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This practice is concerned with aligning an organization’s practices and services with changing business needs through the ongoing identification and improvement of services, service components, practices, or any element involved in the efficient and effective management of products and services. Included in the scope of the continual improvement practice is the development of improvement-related methods and techniques along with a continual improvement culture and mindset across the organization, in alignment with the organization’s overall strategy. The commitment to and practice of continual improvement must be embedded into every fiber of the organization. If it is not, there is a real risk that daily operational concerns and major project work will eclipse continual improvement efforts. The continual improvement practice also includes an update of the CSI model covered as part of ITIL v3 (see diagram below).
The purpose of this practice is to move new or changed hardware, software, documentation, processes, or any other component to live environments. Deployment management works closely with release management and change control, but it is a separate practice. In some organizations, the term ‘provisioning’ is used to describe the deployment of infrastructure, and deployment is only used to mean software deployment, but in this case the term deployment is used to mean both. In short, the Deployment Management practice is typically an IT decision to move components to live environments, whereas the Release Management practice is typically a business decision to make services and features available for use by customers. These practices can be performed separately as seen within Agile/DevOps environments and pictured in the diagram below.
This process is focused on making new and changed services and features available for use. A release may comprise many different infrastructure and application components that work together to deliver new or changed functionality. It may also include documentation, training (for users or IT staff), updated processes or tools, and any other components that are required. Each component of a release may be developed by the service provider or procured from a third party and integrated by the service provider. Releases can range in size from the very small, involving just one minor changed feature, to the very large, involving many components that deliver a completely new service. In either case, a release plan will specify the exact combination of new and changed components to be made available, and the timing for their release. A release schedule is used to document the timing for releases. This schedule should be negotiated and agreed with customers and other stakeholders. A release post-implementation review enables learning and improvement and helps to ensure that customers are satisfied. In some environments, almost all the release management work takes place before deployment, with plans in place as to exactly which components will be deployed in a release. The deployment then makes the new functionality available. The ITIL v3 process named Release and Deployment Management was separated into two ITIL 4 Practices – Release Management and Deployment Management, which will be detailed further below.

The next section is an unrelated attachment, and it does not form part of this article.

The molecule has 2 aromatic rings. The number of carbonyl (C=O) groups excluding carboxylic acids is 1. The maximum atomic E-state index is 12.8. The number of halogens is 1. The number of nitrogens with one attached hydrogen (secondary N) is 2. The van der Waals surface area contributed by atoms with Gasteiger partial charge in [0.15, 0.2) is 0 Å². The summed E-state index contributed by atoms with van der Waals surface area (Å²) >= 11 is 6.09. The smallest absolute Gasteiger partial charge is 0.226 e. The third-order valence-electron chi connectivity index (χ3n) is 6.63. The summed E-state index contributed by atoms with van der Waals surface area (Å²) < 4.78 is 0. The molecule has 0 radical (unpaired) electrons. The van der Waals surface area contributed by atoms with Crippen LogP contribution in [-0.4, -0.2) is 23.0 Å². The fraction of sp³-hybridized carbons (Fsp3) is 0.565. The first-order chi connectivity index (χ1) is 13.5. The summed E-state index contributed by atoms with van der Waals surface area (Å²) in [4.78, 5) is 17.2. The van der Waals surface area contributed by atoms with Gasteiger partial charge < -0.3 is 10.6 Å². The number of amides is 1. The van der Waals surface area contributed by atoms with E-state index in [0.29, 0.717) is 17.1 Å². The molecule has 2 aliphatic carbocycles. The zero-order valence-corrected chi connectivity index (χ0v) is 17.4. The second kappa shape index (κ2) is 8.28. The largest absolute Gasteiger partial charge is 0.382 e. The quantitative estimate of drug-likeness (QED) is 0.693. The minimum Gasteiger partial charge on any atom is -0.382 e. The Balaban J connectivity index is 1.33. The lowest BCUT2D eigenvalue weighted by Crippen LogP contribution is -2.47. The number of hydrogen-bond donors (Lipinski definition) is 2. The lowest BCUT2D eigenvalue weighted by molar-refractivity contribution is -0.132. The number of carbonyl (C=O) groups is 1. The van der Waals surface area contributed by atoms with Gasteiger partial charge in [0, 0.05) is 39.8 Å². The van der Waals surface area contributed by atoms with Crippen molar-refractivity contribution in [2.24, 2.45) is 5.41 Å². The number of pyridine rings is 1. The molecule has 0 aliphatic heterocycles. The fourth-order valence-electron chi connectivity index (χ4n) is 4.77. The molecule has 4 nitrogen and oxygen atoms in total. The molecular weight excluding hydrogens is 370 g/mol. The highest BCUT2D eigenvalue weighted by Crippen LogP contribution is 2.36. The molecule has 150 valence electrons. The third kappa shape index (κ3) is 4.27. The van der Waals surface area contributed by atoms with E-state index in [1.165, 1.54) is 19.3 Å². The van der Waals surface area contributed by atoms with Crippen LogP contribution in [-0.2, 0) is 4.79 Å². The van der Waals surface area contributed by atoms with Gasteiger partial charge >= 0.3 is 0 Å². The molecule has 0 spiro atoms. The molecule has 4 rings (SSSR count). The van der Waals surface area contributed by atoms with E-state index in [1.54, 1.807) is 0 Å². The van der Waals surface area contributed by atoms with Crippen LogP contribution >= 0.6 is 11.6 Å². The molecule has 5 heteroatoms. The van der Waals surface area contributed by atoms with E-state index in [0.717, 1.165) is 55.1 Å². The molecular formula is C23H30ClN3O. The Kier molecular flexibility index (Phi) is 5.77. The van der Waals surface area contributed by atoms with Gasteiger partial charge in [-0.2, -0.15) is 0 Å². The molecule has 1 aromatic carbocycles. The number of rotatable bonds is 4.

The purpose of this practice is to ensure that accurate and reliable information about the configuration of services, and the CIs that support them, is available when and where it is needed. Configuration management provides information on the CIs that contribute to each service and their relationships: how they interact, relate, and depend on each other to create value for customers and users. This includes information about dependencies between services. This high-level view is often called a service map or service model, and forms part of the service architecture. It is important that the effort needed to collect and maintain configuration information is balanced with the value that the information creates. Maintaining large amounts of detailed information about every component, and its relationships to other components, can be costly, and may deliver very little value. The requirements for configuration management must be based on an understanding of the organization’s goals, and how configuration management contributes to value creation. In short, the IT Asset Management practice is about understanding “content” (what we have), and the Service Configuration Management practice is about understanding “context” (the relationships between what we have).
This practice is concerned with planning and managing the full lifecycle of IT assets. The scope of IT asset management typically includes all software, hardware, networking, cloud services, and client devices. In some cases, it may also include non-IT assets such as buildings or information where these items have a financial value and are required to deliver an IT service. IT asset management can include operational technology (OT), including devices that are part of the Internet of Things. These are typically devices that were not traditionally thought of as IT assets, but that now include embedded computing capability and network connectivity. Understanding the cost and value of assets is essential to also comprehending the cost and value of products and services and is therefore an important underpinning factor in everything the service provider does. IT asset management contributes to the visibility of assets and their value, which is a key element to successful service management as well as being useful to other practices. The ITIL v3 process named Service Asset and Configuration Management was separated into two ITIL 4 Practices – IT Asset Management and Service Configuration Management, which will be detailed further below.